Contest #37 winner 🏆

This is a story about the man who wants to kill you. I have my doubts, not about the man or about the story, but about you. I fear I do all this for nothing.

 

Listen: I would scream if I had a mouth. I have a story. So that is what I will use.

 

You have seen him before. He might as well live in your periphery. He is tall and seems to carry his weight in his chest and shoulders. He has a narrow waist and legs that taper down to small leather shoes. 

 

Not that you've noticed any of this before. You've been distracted, haven't you? If I told you this same man walked by your home every day, paused to peer into your window, you wouldn't want to believe me. But you couldn't say for certain that I'm wrong.

 

I'm not wrong. 

 

He might be very close right now. He might even be in your house. After all, there are so many excellent hiding places, aren't there? The back of a closet, behind the shower curtain, inside a cabinet…

 

But I'm getting ahead of myself. I promised you a story. And perhaps we still have time for it.

 

Understand: This man is not from your time. Spare me your disbelief. There are things beyond your comprehension. You are too old to think you know the universe.

 

Twenty years from now, this man lives on the coast with his five-year-old daughter. Their house, a patchwork creation of driftwood and corrugated metal, clings to the side of a rocky cliff. When the tide crashes in, the salt spray splashes against the windows. The sky is the color of steel, and the water is foam-flecked black.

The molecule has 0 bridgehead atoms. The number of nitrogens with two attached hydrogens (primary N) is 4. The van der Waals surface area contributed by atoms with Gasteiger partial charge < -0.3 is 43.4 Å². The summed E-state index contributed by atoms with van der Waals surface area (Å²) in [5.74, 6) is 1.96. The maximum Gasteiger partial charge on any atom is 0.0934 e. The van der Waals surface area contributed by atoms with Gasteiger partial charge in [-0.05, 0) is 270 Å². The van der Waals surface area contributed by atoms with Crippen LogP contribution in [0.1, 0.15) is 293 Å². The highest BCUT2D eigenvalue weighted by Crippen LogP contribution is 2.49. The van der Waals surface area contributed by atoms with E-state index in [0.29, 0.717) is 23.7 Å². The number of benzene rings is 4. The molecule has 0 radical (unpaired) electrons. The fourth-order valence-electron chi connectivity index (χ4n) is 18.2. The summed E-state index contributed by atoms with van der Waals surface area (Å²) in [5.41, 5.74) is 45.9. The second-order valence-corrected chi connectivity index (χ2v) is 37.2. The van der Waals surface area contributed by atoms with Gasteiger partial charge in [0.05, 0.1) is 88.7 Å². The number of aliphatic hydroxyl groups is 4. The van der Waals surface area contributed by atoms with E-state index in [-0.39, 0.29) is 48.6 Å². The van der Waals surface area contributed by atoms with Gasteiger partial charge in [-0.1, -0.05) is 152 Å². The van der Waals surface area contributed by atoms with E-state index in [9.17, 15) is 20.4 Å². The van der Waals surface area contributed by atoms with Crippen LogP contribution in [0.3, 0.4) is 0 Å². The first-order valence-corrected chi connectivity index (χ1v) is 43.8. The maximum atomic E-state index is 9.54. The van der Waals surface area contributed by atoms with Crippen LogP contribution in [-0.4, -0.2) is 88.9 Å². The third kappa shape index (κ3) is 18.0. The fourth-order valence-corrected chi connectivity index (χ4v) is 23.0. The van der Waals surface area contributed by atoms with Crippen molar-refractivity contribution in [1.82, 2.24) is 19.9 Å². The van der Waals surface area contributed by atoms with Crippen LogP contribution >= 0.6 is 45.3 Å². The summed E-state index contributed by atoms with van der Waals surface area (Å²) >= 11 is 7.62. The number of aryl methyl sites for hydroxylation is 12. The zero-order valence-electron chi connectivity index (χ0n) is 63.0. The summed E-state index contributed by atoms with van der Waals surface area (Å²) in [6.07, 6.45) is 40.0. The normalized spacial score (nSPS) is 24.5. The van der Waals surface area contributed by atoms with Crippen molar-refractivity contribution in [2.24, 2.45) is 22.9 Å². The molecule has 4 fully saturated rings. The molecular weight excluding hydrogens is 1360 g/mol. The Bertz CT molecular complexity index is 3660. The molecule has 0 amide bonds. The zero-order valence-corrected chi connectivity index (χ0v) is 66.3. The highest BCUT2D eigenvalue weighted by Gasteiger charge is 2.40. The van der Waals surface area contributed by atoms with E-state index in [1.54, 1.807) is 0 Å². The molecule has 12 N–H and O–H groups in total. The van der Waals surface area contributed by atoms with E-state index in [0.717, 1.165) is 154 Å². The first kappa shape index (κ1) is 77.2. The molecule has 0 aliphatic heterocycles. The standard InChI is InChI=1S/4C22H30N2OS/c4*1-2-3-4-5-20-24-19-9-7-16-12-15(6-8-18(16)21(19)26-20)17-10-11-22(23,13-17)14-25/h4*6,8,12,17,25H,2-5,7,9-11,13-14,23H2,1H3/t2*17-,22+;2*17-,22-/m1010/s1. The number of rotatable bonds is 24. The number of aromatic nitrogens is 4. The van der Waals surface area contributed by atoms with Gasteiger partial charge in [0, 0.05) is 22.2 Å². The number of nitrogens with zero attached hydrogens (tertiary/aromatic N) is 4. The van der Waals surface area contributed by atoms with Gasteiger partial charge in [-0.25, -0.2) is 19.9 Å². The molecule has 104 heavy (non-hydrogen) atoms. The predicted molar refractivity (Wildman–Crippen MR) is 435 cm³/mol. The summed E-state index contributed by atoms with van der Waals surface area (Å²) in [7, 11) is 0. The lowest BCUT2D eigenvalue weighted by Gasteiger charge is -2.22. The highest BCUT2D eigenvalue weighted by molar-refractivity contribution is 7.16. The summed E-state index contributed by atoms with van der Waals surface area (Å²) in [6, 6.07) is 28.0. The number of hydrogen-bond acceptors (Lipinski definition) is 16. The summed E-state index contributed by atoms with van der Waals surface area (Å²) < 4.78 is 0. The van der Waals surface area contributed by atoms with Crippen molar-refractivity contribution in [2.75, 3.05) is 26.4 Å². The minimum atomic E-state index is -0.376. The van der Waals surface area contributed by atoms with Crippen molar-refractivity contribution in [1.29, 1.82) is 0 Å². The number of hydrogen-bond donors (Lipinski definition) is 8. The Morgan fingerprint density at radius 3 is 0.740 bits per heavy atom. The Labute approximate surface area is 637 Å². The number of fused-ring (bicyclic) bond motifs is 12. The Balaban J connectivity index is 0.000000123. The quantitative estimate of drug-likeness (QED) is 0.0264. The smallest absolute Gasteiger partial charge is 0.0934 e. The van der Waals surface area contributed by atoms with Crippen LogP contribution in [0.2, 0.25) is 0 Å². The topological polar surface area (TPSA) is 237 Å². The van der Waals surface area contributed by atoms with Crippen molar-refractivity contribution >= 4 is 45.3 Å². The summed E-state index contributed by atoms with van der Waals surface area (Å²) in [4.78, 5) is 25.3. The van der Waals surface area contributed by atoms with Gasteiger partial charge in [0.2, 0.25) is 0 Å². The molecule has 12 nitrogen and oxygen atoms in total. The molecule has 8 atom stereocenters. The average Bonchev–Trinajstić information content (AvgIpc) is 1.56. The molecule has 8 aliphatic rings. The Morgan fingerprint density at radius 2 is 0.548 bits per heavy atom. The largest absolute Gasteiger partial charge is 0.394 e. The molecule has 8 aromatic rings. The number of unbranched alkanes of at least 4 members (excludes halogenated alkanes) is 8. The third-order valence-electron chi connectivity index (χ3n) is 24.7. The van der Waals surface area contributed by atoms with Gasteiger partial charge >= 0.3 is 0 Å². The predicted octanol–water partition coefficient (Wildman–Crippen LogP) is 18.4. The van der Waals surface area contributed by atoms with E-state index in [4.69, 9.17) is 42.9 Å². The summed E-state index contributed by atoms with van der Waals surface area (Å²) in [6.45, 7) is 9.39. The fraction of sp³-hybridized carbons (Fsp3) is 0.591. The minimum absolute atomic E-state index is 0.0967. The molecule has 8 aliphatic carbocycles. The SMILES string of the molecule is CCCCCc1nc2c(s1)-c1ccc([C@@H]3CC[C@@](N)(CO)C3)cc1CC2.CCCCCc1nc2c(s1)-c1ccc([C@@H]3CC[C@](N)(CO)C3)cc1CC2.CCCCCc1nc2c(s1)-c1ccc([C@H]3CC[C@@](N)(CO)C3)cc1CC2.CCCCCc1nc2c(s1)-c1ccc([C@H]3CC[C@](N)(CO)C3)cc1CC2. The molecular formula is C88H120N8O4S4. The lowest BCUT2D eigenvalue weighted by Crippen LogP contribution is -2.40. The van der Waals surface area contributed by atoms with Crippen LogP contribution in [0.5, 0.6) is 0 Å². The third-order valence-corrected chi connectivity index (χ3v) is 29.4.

Everything is cold, harsh, and wet—except for inside the house. Warm yellow light spills out from a window, and a steady finger of smoke curls up from a slanted chimney.

 

Inside, the man reads to his daughter. He sits in a faded orange armchair by the fire, and she lays on her stomach in front of him, alternating her focus on the flames and the pages turning in her father's hands. 

 

"When you finish this story, can you read another?" 

 

He makes a show of looking at half the book that's still remaining and then looking back at her. "Already tired of this one?"

 

She shakes her head. "No, I just don't want this one to be over. I don't want them to ever end."

 

He smiles and agrees, even though he knows she'll be asleep long before he'll have to pick out a new book. He knows how she feels. He doesn't want any of this to be over. He wants to hold onto every second, close his fingers around them and keep them safe, keep them from marching on.

 

And it is at that moment that everything goes white—a blast of blinding light that disintegrates the scene into dust—and then fades.